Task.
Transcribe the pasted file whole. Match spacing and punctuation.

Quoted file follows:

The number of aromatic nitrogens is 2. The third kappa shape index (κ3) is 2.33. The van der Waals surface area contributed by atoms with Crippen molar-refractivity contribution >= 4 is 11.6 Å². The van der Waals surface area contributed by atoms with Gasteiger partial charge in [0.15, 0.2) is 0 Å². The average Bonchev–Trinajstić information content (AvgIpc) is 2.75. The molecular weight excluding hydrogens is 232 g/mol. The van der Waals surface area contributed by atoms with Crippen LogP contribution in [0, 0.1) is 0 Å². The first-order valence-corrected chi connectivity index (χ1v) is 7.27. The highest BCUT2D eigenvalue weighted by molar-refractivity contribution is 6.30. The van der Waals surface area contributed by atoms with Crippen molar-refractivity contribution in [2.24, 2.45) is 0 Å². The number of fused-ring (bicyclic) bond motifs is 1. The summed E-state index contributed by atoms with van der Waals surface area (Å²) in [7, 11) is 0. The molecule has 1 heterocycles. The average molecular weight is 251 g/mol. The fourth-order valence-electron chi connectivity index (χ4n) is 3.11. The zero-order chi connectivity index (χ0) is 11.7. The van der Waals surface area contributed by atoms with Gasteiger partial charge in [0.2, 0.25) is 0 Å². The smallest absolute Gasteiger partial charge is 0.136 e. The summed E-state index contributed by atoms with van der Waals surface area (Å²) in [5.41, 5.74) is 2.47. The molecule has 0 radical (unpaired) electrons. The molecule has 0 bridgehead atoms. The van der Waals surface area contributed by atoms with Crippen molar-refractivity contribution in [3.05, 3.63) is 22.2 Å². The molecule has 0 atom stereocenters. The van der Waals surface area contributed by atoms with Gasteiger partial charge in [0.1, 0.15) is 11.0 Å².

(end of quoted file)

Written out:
The number of aromatic nitrogens is 2. The third kappa shape index (κ3) is 2.33. The van der Waals surface area contributed by atoms with Crippen molar-refractivity contribution >= 4 is 11.6 Å². The van der Waals surface area contributed by atoms with Gasteiger partial charge in [0.15, 0.2) is 0 Å². The average Bonchev–Trinajstić information content (AvgIpc) is 2.75. The molecular weight excluding hydrogens is 232 g/mol. The van der Waals surface area contributed by atoms with Crippen LogP contribution in [0, 0.1) is 0 Å². The first-order valence-corrected chi connectivity index (χ1v) is 7.27. The highest BCUT2D eigenvalue weighted by molar-refractivity contribution is 6.30. The van der Waals surface area contributed by atoms with Crippen molar-refractivity contribution in [2.24, 2.45) is 0 Å². The number of fused-ring (bicyclic) bond motifs is 1. The summed E-state index contributed by atoms with van der Waals surface area (Å²) in [7, 11) is 0. The molecule has 1 heterocycles. The average molecular weight is 251 g/mol. The fourth-order valence-electron chi connectivity index (χ4n) is 3.11. The zero-order chi connectivity index (χ0) is 11.7. The van der Waals surface area contributed by atoms with Gasteiger partial charge in [0.2, 0.25) is 0 Å². The smallest absolute Gasteiger partial charge is 0.136 e. The summed E-state index contributed by atoms with van der Waals surface area (Å²) in [5.41, 5.74) is 2.47. The molecule has 0 radical (unpaired) electrons. The molecule has 0 bridgehead atoms. The van der Waals surface area contributed by atoms with Crippen molar-refractivity contribution in [3.05, 3.63) is 22.2 Å². The molecule has 0 atom stereocenters. The van der Waals surface area contributed by atoms with Gasteiger partial charge in [0.1, 0.15) is 11.0 Å².